PFASs: Complex Chemicals that Could Cause Catastrophic Contamination

WRITTEN BY: Margaret Golden, ISTC staff


When we think of chemicals that could be on our food, we usually think of the pesticides that are used to keep pests out of our food, rarely do we think of the cookware that we use to prepare our food – but maybe we should start. One of the most common ways that people come in contact with PFAS is through cookware, specifically nonstick cookware. PFAS are a collection of man made chemical compounds that are comprised of per- and polyfluoroalkyl substances (PFAS) that also include PFOA, PFOS and GenX chemicals. They first came into existence in the middle of the twentieth century and have been used in manufacturing of various products since. Because of their relatively extensive history, they have managed to make their way into water systems and living organisms through leaching and contamination. In addition to cookware, PFASs can be found in a variety of different food packagings, household products, clothing items, fire fighting foams, industrial waste, drinking water, or even living organisms like us.


Chemical Structure for P F O A

Perfluorooctanoic Acid Chemical Structure


chemical structure for P F O S

Perfluorooctanesulfonic Acid Chemical Structure


PFASs contamination is of great concern because they have been proven to cause detrimental effects on the environment and human health. PFASs are stable molecules, which make them resistant to most treatment methods. This resistance to breakdown means they stay in any living organisms that they come in contact with and can even bioaccumulate. Additional research has shown that these chemicals can lead to a wide range of adverse health effects. These effects include immune system deficiencies, low infant birth weights, cancer, thyroid hormone distribution, developmental and liver problems and potentially many more. Water contamination specifically is becoming a large concern. Our neighboring state of Michigan, for instance, is suffering from growing levels of contamination, as if it doesn’t already have enough to worry about with the water crisis in Flint. Drinking water in two Detroit suburbs has tested positive for PFAS contamination. PFASs are also contaminating Michigan’s waterways and its great lake after passing through wastewater facilities. It is clear that PFAS are increasingly becoming more of a problem for our health and the environment.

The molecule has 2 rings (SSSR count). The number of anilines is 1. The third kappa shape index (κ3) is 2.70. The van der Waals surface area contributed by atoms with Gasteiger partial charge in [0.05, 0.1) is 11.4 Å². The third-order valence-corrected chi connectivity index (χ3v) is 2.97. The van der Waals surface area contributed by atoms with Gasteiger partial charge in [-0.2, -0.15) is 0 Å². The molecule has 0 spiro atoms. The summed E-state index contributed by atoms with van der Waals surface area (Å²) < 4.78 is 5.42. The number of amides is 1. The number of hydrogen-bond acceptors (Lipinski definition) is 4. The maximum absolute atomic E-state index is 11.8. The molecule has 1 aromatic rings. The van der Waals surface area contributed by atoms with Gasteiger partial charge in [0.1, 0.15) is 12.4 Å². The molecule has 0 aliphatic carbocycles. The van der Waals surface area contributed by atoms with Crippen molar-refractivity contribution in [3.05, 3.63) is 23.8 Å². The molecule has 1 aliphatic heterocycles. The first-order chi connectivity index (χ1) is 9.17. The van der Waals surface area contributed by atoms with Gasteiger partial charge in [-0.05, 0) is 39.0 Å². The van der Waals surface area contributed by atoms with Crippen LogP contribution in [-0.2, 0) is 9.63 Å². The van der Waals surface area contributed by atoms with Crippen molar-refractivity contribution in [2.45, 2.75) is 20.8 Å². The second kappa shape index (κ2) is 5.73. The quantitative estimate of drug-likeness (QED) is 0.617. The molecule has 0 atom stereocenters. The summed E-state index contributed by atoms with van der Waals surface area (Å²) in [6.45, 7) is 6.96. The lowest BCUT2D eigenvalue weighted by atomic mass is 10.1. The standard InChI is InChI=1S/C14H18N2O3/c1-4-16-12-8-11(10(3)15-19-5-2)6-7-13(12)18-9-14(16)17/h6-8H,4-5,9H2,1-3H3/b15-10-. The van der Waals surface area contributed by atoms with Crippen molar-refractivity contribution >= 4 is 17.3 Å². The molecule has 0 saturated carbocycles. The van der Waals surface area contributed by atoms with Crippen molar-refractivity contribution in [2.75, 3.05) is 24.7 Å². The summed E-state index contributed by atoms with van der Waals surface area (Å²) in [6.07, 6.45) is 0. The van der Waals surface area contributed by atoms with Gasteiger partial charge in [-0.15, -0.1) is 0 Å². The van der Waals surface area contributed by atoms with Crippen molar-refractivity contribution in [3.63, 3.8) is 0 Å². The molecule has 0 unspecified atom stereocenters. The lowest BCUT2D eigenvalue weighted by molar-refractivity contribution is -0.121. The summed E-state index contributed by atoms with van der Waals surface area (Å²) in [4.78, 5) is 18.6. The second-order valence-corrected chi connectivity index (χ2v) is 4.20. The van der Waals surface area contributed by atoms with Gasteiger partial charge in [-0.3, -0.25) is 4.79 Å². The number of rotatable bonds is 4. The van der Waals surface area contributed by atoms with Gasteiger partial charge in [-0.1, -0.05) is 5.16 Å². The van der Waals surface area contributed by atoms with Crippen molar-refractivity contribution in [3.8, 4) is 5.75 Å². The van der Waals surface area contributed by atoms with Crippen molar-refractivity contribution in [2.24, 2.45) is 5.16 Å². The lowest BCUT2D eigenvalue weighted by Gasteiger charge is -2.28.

Thanks to the PFOA Stewardship program, PFASs are no longer produced in the United States. However, people can still come in contact with them through imported goods because they are not yet banned internationally. Because of that, further research on these chemicals is being done all over the country and world. The Illinois Sustainable technology Center (ISTC) has teamed up with the University of Illinois at Urbana-Champaign and the University of California at Riverside to combat this issue and work toward a solution. Researchers from each university are currently investigating the effects of cobalt (Co)-catalyzed defluorination. ISTC is working to connect the PFAS research community and increase public awareness through seminars and conferences surrounding research findings.


The first conference will take place in the beginning of June. ISTC will be collaborating with the Illinois-Indiana Sea Grant and the Department of Civil and Environmental Engineering to hold the  2018 Emerging Contaminants in the Aquatic Environment Conference. Be sure to mark your calendars and register online if you’re interested. One speaker to specifically look forward to is Rainer Lohmann – Professor of Oceanography from the University of Rhode Island, who will be doing a keynote presentation on PFAS. PFASs and other emerging contaminants are a problem affecting not only the United States but countries all around the world. With this conference and series of seminars, ISTC hopes to push PFAS fast into the past.

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